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Costa Rica Takes Action to Control Gasoline Usage Part 2

June 27th, 2008

This week, the government of Costa Rica asked for an increase of ¢145 in the price of gasoline, this to offset their recent request to lower the price of diesel fuel by exempting diesel from government taxation.

The price of super gasoline would go up to ¢801 per liter and diesel prices would fall by ¢97. Gasoline today is $5.10 per gallon for super, $4.97 for regular and $4.82 for diesel. One US gallon = 3.79 liters, so after this change, a gallon of super will be ¢3,036 or $5.88. With the regular monthly increase coming in July, $6.00 per gallon gas is pretty much assured.

Currently, the cost for a gallon of diesel is $4.82, so this will drop to about $4.11. Sounds like a nice windfall for those who chose to buy dieseled vehicles right? Nope… the government giveth and the government taketh away.

To further offset the loss of tax revenue from diesel, the government plans another little surprise to those who own non commercial diesel vehicles i.e. not your personal car or SUV. Marchamo for non commercial vehicles will double. So if you are currently donating $1,000 per year in Marchamo for your reasonably late model diesel SUV, plan on taking a $1,000 hit come December. About 66,000 private cars use diesel fuel. Last year, owners of diesel cars paid about ¢8,500 million in property tax. If approved, this will double to around ¢17,000 million.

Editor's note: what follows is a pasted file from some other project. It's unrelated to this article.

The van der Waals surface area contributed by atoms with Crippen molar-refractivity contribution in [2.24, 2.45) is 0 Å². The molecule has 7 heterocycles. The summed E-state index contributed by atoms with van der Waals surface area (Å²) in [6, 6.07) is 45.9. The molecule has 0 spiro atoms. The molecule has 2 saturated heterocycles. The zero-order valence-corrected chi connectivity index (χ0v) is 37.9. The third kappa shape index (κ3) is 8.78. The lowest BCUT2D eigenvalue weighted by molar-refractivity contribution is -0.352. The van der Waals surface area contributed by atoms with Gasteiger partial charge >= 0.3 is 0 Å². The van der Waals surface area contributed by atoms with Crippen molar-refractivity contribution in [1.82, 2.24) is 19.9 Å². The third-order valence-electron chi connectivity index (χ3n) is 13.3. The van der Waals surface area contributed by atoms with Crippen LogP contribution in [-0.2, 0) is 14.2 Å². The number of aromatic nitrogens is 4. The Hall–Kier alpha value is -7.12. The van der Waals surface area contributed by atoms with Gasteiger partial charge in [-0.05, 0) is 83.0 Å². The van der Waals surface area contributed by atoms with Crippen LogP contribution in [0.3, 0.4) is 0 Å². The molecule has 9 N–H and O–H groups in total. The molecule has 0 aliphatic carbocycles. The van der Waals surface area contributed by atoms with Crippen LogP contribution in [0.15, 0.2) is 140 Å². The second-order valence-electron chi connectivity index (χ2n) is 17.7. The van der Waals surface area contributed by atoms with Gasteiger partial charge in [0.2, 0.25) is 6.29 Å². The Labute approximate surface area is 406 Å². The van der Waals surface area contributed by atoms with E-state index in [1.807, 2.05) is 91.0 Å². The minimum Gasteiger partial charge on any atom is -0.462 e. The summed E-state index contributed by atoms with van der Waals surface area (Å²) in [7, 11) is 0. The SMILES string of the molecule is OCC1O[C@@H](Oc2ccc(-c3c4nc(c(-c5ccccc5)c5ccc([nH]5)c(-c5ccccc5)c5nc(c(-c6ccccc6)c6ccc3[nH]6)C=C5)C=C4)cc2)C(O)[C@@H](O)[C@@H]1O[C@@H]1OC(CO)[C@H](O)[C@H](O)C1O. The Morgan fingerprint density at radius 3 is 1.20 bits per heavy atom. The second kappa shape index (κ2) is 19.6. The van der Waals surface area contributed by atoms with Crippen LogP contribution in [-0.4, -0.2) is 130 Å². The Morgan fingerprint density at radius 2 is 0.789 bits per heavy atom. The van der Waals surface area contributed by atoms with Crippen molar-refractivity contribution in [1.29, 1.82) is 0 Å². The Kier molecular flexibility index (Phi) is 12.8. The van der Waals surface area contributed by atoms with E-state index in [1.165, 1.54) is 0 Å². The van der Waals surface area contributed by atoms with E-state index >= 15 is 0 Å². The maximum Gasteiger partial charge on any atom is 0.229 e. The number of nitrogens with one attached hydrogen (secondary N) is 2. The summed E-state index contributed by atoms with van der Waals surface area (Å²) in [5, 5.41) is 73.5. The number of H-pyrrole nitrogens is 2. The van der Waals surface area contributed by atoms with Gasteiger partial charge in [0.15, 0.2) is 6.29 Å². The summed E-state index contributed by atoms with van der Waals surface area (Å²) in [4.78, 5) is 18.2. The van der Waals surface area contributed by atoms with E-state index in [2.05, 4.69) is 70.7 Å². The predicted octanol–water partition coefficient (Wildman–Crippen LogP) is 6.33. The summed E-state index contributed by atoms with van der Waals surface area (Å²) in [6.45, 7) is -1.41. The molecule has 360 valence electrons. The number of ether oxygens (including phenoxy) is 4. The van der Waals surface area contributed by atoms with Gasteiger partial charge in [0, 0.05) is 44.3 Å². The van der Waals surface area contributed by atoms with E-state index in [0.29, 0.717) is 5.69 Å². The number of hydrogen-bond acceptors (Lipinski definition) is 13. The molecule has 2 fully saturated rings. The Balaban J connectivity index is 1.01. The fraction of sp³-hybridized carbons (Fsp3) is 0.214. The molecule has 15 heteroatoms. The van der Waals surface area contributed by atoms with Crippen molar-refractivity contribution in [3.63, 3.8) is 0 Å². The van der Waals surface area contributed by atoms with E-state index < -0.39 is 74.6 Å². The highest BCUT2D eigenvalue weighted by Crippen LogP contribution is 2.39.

Why is this happening? The idea here is that by reducing the cost of diesel fuel, almost exclusively used by transport semis and delivery vehicles, the resultant savings in transportation costs would be passed on down to the consumer resulting in lower prices at the cash register.

Call me skeptical, but I am way to olde to believe that what amounts to a windfall profit for owners of dieseled vehicles will pass on anything. I expect it to go into their pockets and not into the pockets of consumers. As enforcement would be difficulty or impossible, I am not expecting a reduction in food or other prices real soon.

Whether this will come to pass is unclear, but at least the government is trying to be inventive and try new strategies.